• In Telepath RPG, shadowlings get different color palettes to show how old they are. In the original, every shadowling is red except for Festus, who is blue, and Nala, who is green. (Tastidian and Nelis are different colors too, but they get unique models instead of just a palette swap.) In later games, blue shadowlings are always psy healers, probably as a Call-Back to Festus.
    • In Telepath Tactics, every class has a colored uniform of some kind that changes color depending on what side they're on. (In the campaign, Emma's army is blue, her enemies are red, and neutrals are a variety of colors, usually green.) In a departure from previous games, shadowling color is no longer tied to age — they don't have a uniform, so they have to change the color of their eyes and hands instead.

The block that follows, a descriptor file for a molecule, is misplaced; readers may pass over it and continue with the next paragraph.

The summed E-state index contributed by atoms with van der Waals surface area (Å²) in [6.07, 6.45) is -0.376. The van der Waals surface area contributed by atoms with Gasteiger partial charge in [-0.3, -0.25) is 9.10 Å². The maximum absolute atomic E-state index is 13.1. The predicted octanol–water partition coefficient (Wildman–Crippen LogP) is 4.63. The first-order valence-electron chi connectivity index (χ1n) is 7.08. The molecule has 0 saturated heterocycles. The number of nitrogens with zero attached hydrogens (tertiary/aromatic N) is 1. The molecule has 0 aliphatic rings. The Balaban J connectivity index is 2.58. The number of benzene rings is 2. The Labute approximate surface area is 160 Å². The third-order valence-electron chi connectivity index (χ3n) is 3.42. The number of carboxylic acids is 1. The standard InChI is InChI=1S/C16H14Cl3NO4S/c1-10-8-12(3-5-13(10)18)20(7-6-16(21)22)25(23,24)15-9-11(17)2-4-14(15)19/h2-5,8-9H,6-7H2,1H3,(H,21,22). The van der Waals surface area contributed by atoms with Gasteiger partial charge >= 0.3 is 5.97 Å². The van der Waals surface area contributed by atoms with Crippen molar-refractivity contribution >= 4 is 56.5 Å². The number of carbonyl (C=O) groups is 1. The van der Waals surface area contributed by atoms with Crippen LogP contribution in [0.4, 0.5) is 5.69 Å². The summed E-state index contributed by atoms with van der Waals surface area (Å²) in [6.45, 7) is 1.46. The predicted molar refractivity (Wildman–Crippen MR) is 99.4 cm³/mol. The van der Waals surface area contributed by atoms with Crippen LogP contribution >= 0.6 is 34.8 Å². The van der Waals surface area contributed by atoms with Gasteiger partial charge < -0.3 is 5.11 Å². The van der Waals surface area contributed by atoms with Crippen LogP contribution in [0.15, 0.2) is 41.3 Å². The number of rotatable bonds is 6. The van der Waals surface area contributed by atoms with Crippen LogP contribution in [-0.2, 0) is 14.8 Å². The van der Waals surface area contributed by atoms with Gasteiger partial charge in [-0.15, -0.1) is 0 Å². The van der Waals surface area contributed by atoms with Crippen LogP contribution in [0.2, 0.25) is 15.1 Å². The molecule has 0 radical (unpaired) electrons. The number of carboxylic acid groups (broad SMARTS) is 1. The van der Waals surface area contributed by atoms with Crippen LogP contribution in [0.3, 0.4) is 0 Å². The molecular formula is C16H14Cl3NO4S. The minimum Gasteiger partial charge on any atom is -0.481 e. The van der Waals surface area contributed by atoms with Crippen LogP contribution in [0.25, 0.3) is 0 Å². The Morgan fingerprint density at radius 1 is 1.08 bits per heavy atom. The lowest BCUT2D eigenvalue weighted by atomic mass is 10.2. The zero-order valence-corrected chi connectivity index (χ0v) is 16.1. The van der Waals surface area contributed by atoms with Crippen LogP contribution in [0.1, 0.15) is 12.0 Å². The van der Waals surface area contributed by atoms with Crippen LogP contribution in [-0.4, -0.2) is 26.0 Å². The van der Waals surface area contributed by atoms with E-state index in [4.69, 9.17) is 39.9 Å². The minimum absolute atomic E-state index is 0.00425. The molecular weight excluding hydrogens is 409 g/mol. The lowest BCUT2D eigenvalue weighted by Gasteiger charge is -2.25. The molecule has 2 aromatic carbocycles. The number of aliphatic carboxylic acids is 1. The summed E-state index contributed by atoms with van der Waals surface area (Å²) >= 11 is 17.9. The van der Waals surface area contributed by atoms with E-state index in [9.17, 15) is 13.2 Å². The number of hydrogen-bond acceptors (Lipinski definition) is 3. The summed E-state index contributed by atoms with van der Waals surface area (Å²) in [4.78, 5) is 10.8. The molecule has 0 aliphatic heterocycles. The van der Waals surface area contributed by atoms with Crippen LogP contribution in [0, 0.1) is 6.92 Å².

Wide Open Sandbox 
  • Grand Theft Auto: Vice City Stories does this in a way to mitigate the infamous ped clumping issue that has plagued sixth-generation installments of the franchise due to artistic and hardware constraints.
  • Pedestrian models in Mafia II utilise a variation of Mortal Kombat's palette swap scheme, where a single model is used for a pedestrian type, with certain parts of the character's texture recoloured on the fly. It works somewhat, though players may still notice clones of the same model being clumped together on-screen at points.
  • Minecraft:
    • Cave Spiders are smaller, blue versions of the regular Spider enemy.